Upper Hutt Police Begin 'Operation Relentless'
Wednesday this week marks the beginning of Operation Relentless, a blitz on criminals and a crackdown on crime in Upper
Almost all Upper Hutt Police staff, including those normally tied up in management and administrative roles, will be
abandoning their desk jobs to become 'operational'.
"If you have committed a crime, we are coming to get you. If you are planning to commit a crime, you are going to get
arrested," says Acting Upper Hutt Area Commander Inspector Mike Hill.
"If your driving behaviour is not up to standard, you will be stopped and prosecuted. And don't even think about
drinking and driving.
"Only criminals need to be concerned about the police," he says.
Upper Hutt Police will be bolstered by assistance from the Police Dog Training Centre in Trentham, police recruits on
driver training and highway patrol staff. Some staff from Police National Headquarters in Wellington City will also be
The operation has been modeled on a successful tactic used by the Avon and Somerset Police in the UK. It involves a
succession of dedicated days of action, each against a particular type of crime.
For example, there will be days when police will be relentless on burglary and vehicle crime. Officers will be using
overt and covert surveillance, home visits to known offenders, search warrants and other tactics.
On other days police will be relentless on violence, anti-social behaviour and alcohol abuse. Officers will be paying
visits to licensed premises, there will be increased foot patrols, education on the new liquor ban and breath testing
"We will be cold calling on some of our at-risk family violence victims and offenders. If children are present, Child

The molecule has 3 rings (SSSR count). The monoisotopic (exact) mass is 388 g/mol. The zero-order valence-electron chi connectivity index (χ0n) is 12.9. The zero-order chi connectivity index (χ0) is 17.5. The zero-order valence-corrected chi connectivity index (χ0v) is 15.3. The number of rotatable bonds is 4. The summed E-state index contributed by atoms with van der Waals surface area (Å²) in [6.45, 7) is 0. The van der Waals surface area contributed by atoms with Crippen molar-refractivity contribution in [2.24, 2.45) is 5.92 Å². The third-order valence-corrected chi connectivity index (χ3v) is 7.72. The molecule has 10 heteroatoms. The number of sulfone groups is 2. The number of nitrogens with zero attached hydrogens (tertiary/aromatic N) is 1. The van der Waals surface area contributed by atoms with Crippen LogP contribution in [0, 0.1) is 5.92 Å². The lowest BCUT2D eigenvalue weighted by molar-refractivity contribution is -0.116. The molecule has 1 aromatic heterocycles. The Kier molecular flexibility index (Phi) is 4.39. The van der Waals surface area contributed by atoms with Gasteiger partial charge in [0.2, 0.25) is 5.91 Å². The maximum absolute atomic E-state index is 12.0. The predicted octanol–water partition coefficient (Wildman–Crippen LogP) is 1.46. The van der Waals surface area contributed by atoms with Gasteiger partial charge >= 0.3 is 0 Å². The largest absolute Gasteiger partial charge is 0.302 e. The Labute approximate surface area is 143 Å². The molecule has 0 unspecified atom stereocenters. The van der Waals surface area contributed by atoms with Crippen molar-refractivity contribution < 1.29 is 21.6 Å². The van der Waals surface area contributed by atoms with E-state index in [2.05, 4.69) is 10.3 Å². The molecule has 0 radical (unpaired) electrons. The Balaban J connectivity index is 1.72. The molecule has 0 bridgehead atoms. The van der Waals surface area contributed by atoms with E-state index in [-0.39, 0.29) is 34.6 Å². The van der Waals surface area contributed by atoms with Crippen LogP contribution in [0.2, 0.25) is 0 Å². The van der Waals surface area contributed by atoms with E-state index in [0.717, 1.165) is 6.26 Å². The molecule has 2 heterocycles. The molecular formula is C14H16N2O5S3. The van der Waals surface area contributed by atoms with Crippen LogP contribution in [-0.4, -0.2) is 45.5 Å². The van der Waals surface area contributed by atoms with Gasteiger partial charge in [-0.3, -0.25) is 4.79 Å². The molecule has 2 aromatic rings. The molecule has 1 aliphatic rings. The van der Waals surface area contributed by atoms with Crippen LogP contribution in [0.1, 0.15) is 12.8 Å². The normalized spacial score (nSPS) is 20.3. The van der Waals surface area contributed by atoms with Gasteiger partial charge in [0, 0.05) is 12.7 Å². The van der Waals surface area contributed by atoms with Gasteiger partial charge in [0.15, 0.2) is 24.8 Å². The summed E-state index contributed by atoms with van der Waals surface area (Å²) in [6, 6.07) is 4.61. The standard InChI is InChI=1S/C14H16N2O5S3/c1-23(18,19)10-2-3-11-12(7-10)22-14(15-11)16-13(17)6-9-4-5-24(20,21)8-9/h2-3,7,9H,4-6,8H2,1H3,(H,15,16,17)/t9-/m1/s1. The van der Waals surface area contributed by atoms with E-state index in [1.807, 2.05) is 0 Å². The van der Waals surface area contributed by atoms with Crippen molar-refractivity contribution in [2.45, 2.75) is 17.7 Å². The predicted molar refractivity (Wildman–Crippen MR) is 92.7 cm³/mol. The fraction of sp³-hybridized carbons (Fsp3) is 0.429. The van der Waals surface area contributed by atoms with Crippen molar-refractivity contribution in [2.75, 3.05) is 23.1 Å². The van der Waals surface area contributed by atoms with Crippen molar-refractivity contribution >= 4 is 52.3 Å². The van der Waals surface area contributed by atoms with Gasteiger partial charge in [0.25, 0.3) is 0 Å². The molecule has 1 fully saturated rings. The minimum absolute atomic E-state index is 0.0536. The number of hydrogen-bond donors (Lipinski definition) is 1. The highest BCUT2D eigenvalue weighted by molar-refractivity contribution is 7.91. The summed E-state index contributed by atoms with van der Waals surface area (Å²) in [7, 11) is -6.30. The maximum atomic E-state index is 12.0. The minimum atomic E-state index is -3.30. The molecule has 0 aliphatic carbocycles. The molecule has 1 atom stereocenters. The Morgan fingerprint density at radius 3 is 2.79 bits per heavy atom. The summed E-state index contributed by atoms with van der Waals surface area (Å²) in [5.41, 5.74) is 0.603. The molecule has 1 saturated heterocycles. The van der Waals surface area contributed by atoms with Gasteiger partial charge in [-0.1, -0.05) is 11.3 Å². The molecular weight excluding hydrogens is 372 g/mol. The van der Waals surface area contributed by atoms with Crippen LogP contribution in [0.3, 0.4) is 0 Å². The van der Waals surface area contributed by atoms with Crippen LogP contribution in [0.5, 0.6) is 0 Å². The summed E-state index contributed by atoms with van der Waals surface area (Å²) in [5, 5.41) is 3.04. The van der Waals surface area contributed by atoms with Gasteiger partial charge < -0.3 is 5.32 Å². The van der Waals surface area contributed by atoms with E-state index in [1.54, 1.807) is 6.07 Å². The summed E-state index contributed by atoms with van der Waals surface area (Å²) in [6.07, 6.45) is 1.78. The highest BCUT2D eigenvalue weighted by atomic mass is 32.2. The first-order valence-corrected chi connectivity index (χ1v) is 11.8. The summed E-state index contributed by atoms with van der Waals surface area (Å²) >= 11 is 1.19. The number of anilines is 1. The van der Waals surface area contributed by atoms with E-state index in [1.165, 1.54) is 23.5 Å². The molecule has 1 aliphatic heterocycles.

Youth and Family social workers will be with us.
"We will also be focusing on road policing. Most serious and fatal crashes occur on River Road (State Highway 2) from
Silverstream to Te Marua. As well as the obvious speeders and drink drivers, we will be prosecuting for bad driving.
Many of these people are not criminals, but a moment's inattention can change lives forever. Stay in your own lane and
stop for red lights and you won't have a problem with us," says Inspector Hill.
Additionally he mentions if people have unpaid fines or a warrant for their arrest, it would pay to get these things
sorted out sooner rather than later.
So what's the objective?
"We're out to catch more criminals, reduce crime, and reduce people's fear of crime by increasing confidence in the
Upper Hutt Police.
"Sometimes people have the perception that crime is out of control. We want to give Upper Hutt people the real picture
of crime and where it's happening."
Crime was down in Upper Hutt during 2006. For example, less burglaries are being committed than five years ago and
police want to keep it that way, says Inspector Hill.
"We're hoping to further encourage partner agencies and the community to work with us to prevent crime so that we're
working better together as a team."
The partner agencies involved in Operation Relentless include Child, Youth and Family, Corrections, the Probation
Service and Collections.
"An obvious question on the tip of people's tongues will be: Why are the police not always relentless on crime? And why
are these extra officers not always on the front line fighting the criminals.
"Days of action require additional staff who are normally performing other important roles critical to the functioning
of Police," says Inspector Hill.
"Among the staff involved operationally are those who normally work in our intelligence section, youth aid, or in
administrative and support functions."
Upper Hutt Police will be releasing results from Operation Relentless via news releases published on the Police public website